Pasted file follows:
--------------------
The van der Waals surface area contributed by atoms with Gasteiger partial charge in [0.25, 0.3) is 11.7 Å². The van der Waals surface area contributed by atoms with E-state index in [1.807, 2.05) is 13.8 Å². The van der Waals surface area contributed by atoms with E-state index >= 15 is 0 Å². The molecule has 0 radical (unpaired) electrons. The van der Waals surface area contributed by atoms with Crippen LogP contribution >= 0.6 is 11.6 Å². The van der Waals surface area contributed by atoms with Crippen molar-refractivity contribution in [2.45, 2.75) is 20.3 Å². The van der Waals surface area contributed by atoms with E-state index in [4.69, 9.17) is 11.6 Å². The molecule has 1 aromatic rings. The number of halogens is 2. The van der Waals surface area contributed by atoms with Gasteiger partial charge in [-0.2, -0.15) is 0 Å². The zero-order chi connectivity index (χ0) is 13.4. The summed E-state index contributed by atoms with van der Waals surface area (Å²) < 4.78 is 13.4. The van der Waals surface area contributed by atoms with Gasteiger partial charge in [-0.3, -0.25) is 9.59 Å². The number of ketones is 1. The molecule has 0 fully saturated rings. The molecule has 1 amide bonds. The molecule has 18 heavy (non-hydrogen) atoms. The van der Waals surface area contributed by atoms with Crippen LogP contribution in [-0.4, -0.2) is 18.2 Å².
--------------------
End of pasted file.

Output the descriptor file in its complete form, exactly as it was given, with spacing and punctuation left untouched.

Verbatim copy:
The van der Waals surface area contributed by atoms with Gasteiger partial charge in [0.25, 0.3) is 11.7 Å². The van der Waals surface area contributed by atoms with E-state index in [1.807, 2.05) is 13.8 Å². The van der Waals surface area contributed by atoms with E-state index >= 15 is 0 Å². The molecule has 0 radical (unpaired) electrons. The van der Waals surface area contributed by atoms with Crippen LogP contribution >= 0.6 is 11.6 Å². The van der Waals surface area contributed by atoms with Crippen molar-refractivity contribution in [2.45, 2.75) is 20.3 Å². The van der Waals surface area contributed by atoms with E-state index in [4.69, 9.17) is 11.6 Å². The molecule has 1 aromatic rings. The number of halogens is 2. The van der Waals surface area contributed by atoms with Gasteiger partial charge in [-0.2, -0.15) is 0 Å². The zero-order chi connectivity index (χ0) is 13.4. The summed E-state index contributed by atoms with van der Waals surface area (Å²) < 4.78 is 13.4. The van der Waals surface area contributed by atoms with Gasteiger partial charge in [-0.3, -0.25) is 9.59 Å². The number of ketones is 1. The molecule has 0 fully saturated rings. The molecule has 1 amide bonds. The molecule has 18 heavy (non-hydrogen) atoms. The van der Waals surface area contributed by atoms with Crippen LogP contribution in [-0.4, -0.2) is 18.2 Å².